RESCUE: part six, The Fallacy of Consensus

In light of recent conversations and outcomes from COP27 and Davos, consensus may have become diluted, compromised and corrupted. What’s next? Might it be time for bottom-up collective action and social invention?

World Ocean Forum
4 min readFeb 16, 2023

RESCUE is a multi-part series outlining a new plan for the ocean and a new perspective to enable a new set of actions: from the smallest to the largest solutions and inventions, to radical methods and policy changes for a sustainable future.

The creation of policy is often a function of consensus: general agreement accepted by all members of a group. We see it at all levels of political and social engagement. In a corporation it exists until an executive declares otherwise and makes a decision sometimes an iteration of the consensus, sometimes as an imposition of a single point-of-view. In government, it is described as “horse-trading” and “executive order,” and has, at least in the United States, devolved to a confrontation of didactic opposites, a final version hinging sometimes on a single vote.

For large international bodies, such as the United Nations, consensus is a method to provide some things to all interests, all things dissolved into an acceptable compromise. Recently, at the COP 27 climate meeting, days of discussion and multiple versions of texts grew into an agreement that was to be made public as a serious progression toward climate action. But, after all that, at the last minute, the agreement was undermined by the fossil fuels lobbyists, some 150 of them working the corridors, whispering their own alternatives, compromising the consensus until it was meaningless. If you want to hear an expression of the resultant frustration, listen to the YouTube recording of former US vice president and ardent climate activist, Al Gore, at Davos last month, where he finally seemed to have lost all patience with the operative process and called for future agreements to be based on a super-majority of delegates rather than on unanimous agreement. Characterized as an “unhinged, irrational rant,” by the predictable financial and conservative press, Gore clearly had reached the limit of his frustration as result of the failure of the COP 27 conversations, undermined by vested, contradictory interests. That COP 28 is to be presided over by Sultan as-Jaber, the head of the Abu Dhabi National Oil Company, seemed the final insult.

There is no question that consensus has served much policy progress, but as the general agreement is diluted and subverted and prolonged, its efficacy now seems in question. As with the UN Sustainable Development Goals, Environmental, Societal, and Governance standards for investments and corporate behavior, and now, even COP, the international dialogue between the parties, thus compromised, the consensus plan for climate response across all fronts seems transformed into its antonyms: disagreement, dissension, opposition, refusal, discord, and denial. One wonders if even a super-majority would be able to overcome such powerful regressive force and the status quo must inevitably prevail. That Al Gore became “unhinged” by that realization after two decades of advocacy may well be understood as another “existential cry for help.” Apparently, after the event, renown cellist Yo-Yo Ma provided musical solace and harmony and distraction.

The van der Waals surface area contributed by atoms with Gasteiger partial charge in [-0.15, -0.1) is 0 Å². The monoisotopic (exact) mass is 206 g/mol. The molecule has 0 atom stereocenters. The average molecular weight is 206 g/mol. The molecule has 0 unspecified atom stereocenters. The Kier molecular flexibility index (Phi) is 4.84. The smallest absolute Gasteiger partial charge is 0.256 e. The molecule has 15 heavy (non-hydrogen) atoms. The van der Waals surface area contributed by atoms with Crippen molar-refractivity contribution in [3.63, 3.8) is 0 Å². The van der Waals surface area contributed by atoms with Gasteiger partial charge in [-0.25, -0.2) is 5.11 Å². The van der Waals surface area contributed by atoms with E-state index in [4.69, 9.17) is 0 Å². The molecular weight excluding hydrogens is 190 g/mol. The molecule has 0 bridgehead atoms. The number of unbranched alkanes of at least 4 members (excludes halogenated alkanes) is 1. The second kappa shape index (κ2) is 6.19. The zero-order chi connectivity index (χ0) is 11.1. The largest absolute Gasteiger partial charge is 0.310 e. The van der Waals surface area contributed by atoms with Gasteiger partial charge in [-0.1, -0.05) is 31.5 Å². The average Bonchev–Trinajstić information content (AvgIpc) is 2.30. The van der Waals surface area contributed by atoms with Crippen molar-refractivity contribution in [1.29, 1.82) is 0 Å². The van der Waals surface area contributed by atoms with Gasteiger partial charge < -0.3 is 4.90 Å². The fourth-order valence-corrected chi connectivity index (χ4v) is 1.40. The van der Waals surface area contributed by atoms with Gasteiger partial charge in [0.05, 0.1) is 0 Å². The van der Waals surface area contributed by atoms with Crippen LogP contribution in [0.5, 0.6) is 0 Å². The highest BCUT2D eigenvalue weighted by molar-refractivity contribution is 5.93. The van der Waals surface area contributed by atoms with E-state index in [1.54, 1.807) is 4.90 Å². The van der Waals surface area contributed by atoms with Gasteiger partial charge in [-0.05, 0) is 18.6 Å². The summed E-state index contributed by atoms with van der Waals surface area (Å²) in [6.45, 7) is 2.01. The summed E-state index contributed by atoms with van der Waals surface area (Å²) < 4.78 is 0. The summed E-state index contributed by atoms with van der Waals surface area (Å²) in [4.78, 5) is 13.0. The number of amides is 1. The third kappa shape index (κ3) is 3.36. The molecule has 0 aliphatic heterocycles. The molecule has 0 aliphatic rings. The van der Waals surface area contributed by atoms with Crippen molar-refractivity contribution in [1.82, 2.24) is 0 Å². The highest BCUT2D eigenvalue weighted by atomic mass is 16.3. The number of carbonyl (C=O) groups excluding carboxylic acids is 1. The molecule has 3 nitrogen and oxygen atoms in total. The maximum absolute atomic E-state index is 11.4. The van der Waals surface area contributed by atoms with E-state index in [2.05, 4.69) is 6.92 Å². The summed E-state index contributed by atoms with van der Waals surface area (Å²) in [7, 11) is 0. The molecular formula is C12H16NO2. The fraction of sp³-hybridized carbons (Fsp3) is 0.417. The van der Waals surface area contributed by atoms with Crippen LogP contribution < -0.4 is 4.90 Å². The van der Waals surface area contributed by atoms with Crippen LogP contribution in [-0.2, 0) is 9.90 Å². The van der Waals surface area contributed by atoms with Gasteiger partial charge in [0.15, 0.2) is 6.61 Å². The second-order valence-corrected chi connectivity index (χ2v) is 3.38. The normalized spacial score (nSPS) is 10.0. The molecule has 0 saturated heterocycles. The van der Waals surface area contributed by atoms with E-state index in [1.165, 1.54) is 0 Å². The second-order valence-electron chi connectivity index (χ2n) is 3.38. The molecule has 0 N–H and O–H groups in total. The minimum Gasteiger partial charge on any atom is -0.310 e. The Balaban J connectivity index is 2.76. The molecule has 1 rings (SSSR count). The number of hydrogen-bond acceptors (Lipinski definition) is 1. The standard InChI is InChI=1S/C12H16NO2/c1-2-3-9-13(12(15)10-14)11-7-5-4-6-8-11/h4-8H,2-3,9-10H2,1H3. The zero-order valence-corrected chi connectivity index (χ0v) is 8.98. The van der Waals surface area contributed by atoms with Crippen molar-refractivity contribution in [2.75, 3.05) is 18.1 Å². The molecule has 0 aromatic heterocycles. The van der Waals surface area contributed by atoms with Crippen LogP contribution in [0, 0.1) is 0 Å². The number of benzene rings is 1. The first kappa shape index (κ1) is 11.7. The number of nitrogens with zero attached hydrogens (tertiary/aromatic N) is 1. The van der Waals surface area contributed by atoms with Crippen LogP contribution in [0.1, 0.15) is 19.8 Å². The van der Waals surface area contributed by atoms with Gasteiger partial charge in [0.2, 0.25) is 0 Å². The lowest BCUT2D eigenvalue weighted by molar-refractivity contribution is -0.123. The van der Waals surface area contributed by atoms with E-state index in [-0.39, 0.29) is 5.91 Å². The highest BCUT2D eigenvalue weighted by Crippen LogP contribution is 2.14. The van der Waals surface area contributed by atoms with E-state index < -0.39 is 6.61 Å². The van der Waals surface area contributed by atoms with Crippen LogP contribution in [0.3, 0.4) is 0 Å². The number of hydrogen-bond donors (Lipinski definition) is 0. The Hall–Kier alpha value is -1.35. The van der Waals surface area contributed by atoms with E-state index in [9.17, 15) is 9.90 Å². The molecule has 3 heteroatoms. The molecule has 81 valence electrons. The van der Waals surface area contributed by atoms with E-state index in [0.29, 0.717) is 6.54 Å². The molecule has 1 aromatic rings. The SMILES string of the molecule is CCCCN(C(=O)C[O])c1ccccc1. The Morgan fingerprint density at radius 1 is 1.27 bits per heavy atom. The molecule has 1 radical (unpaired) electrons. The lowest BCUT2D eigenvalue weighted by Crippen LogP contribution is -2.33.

What to do? Greta Thunberg, the young climate activist who has described the inter-governmental process as “blah-blah-blah,” has opted for another way: during Davos she was arrested picketing a coal mine, an exemplary source of acid-emitting energy, located in nearby Germany. For her, and for many other climate advocates, direct action is the alternative. Too often, such statements are equally ignored and forgotten, dramatic and symbolic, yes, but lost in the ever-turning news cycle.

Collective action presents an alternative: from the bottom-up, and from the inside-out. Is it naïve to suggest that collective values can overcome narrow interests? Is it possible to change from within through action in response to circumstance that finds meaning and impact individually and communally through social invention? If we look carefully, we can see around us everywhere the positive impact of quiet movements that coalesce around evident, shared needs, enabling strategies that become initiatives and proposals, grants and appropriations, ordinances and laws, that are derived from necessity, promoted as solutions, and contributing de facto as meaningful consensus-driven solutions to pertinent problems, direct answers to direct questions. This is, in fact, policy in action, executed from incipience to implementation, from collective idea to community reality, that benefits many, and radiates beyond, as transformative action for all.

It happens all the time. It’s happening now. Can it be seen as an evolved, truly democratic plan for a future of our own making, as RESCUE:

R for renewal
E for environment
S for society
C for collaboration
U for understanding
E for engagement

PETER NEILL is founder and director of the World Ocean Observatory, a web-based place of exchange for information and educational services about the health of the world ocean. He is also host of World Ocean Radio, upon which this blog is inspired. World Ocean Radio celebrates 15 years this year, with more than 660 episodes produced to date.



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